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     Volume 8 Issue 63 | March 27, 2009 |

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History is easy, just study

It is a churlish fact that the history of the War of Liberation 1971 and facts leading up to our most prized national achievement ever have been officially distorted over the decades, and shamelessly so by vested quarters only for their mere political survival. Thankfully, even a child understands that.

There are those few who say that everything the pure Bangalee say is not true. ‘Onek gap achhey,’ they utter, possibly with the same hope of a retreating terrorist bursting a canister of smokescreen to run away from reality and the people.

It is easy to sieve out the heroes and martyrs from the villains of this country without relying at all on the present pack of liars, few though they may be. They remind one of the murderer, who under oath told the judge that as he was checking the sharpness of the knife, his wife came and fell on it. ‘She used to frequently do such things, Your Honour, but the last time she was not so lucky’, he sobbed while wiping a tear from somewhere.

The facts are in the past. The facts are available in our local and international newspapers of 1970-71, and earlier, and in official government documents of many countries, including India, Pakistan and the USA. Some of these documents are also available on the net. Search for them. Let me give you some excerpts from documents prepared by Pakistan, our sworn enemy then, on how unfair a deal we had to suffer for 24 years, from 1947:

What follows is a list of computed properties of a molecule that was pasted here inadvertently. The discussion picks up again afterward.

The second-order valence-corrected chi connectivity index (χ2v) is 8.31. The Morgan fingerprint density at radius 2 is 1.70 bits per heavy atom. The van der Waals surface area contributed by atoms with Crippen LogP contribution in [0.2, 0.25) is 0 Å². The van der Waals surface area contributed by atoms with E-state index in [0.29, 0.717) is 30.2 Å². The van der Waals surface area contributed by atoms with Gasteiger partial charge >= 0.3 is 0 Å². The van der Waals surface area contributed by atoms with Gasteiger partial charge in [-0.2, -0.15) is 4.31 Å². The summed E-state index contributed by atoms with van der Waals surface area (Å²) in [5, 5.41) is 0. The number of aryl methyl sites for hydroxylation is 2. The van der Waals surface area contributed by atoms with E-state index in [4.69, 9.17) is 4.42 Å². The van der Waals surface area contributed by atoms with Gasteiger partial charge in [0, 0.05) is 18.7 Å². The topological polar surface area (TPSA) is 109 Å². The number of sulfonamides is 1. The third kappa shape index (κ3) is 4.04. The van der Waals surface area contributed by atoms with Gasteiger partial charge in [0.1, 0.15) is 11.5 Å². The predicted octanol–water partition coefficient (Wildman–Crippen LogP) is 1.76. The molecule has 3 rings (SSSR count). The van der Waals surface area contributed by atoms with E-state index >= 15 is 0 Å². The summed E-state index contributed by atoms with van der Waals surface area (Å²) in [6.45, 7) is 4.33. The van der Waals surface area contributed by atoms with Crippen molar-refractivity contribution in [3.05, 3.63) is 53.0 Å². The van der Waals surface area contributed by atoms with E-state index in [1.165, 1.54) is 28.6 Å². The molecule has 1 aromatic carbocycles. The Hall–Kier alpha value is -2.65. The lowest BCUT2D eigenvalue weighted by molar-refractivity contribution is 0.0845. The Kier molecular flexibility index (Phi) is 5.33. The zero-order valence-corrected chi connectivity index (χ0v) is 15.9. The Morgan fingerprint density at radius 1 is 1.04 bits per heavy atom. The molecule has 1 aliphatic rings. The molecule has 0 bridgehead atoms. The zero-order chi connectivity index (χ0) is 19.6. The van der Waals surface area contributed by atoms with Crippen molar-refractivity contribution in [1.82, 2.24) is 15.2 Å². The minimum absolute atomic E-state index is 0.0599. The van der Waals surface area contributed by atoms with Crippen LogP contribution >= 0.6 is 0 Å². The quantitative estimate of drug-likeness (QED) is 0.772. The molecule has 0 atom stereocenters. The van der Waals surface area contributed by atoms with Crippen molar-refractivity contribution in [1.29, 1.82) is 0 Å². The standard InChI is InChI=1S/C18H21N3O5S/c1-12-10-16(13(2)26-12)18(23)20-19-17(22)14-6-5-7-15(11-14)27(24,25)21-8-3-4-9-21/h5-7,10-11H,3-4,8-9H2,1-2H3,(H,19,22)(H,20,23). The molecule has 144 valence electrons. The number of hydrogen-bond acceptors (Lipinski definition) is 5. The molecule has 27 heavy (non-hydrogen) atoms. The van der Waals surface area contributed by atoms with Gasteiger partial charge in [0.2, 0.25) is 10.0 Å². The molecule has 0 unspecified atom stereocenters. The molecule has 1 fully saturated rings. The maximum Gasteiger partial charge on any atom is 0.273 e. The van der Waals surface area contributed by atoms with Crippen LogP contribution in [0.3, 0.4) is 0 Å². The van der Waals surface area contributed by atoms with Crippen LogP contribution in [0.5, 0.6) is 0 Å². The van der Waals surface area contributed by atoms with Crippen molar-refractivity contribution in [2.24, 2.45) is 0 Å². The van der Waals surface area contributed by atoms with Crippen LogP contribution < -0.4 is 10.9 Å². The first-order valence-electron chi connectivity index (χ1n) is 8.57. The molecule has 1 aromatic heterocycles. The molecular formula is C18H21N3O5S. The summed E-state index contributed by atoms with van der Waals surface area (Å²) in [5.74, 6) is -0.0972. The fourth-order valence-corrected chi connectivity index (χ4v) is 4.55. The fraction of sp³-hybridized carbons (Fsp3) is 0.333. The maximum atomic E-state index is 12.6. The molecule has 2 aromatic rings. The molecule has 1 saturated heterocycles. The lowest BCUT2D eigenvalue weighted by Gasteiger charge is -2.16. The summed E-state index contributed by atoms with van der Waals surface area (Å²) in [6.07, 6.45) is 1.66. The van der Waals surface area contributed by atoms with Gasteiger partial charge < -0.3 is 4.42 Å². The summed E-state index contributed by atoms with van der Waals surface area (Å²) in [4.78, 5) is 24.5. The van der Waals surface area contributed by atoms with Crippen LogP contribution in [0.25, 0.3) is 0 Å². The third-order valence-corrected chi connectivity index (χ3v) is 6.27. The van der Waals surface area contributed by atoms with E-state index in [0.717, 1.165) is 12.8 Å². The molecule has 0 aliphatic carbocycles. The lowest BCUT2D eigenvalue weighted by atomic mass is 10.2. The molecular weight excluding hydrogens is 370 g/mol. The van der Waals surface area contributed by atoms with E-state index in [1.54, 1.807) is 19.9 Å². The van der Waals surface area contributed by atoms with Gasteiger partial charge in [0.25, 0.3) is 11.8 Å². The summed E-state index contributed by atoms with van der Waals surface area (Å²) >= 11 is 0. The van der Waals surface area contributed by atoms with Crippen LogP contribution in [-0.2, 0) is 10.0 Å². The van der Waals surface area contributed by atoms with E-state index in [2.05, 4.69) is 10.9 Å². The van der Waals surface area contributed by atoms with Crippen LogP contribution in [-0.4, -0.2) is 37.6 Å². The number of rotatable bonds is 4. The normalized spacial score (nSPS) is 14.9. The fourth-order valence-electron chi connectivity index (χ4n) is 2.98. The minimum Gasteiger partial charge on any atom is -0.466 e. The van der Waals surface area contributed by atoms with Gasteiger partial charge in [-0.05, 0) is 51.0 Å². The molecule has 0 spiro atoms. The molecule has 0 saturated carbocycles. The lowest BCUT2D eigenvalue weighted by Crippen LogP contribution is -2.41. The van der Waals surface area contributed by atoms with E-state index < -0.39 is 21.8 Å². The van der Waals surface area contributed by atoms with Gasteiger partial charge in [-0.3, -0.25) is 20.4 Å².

In those days it was illegal to carry gold from West Pakistan to East Pakistan, but legal from East to West. And they called it one country!

Why! Throughout March all the TV channels here have been running daily documentaries on the War, original b/w footages, for the world to see. See them. Arrange special screening of those scenes even when it is not March.

The tool of our struggle for self emancipation was Awami League president Sheikh Mujibur Rahman’s six-point programme (Choy Dafa), delivered on March 23, 1966, five years before our independence. The points called for Pakistan to be a Federation (of two wings, that is East Pakistan and West Pakistan) based on the Lahore Resolution (of two nations) with the Federal government dealing with only defence and foreign affairs, two separate currencies for the two wings, or one currency with constitutional provision for stopping flight of currency from East (Bangladesh) to West Pakistan, separate power of taxation and revenue collection for the two wings, separate accounts for foreign exchange earnings, and a militia or a paramilitary force for East Pakistan.

Bangabandhu Sheikh Mujibur Rahman announces Six Points in
Lahore-- February 5, 1966.
Photo: www.genocidebangladesh

The Sheikh practically took responsibility of liberating the people of this country from then on. The struggle was long and arduous, and meant years in jail for the greatest Bangalee that ever lived. The people thronged to his meetings, waited for his instructions, and obeyed them with the expectation of getting closer to having a free country of their own.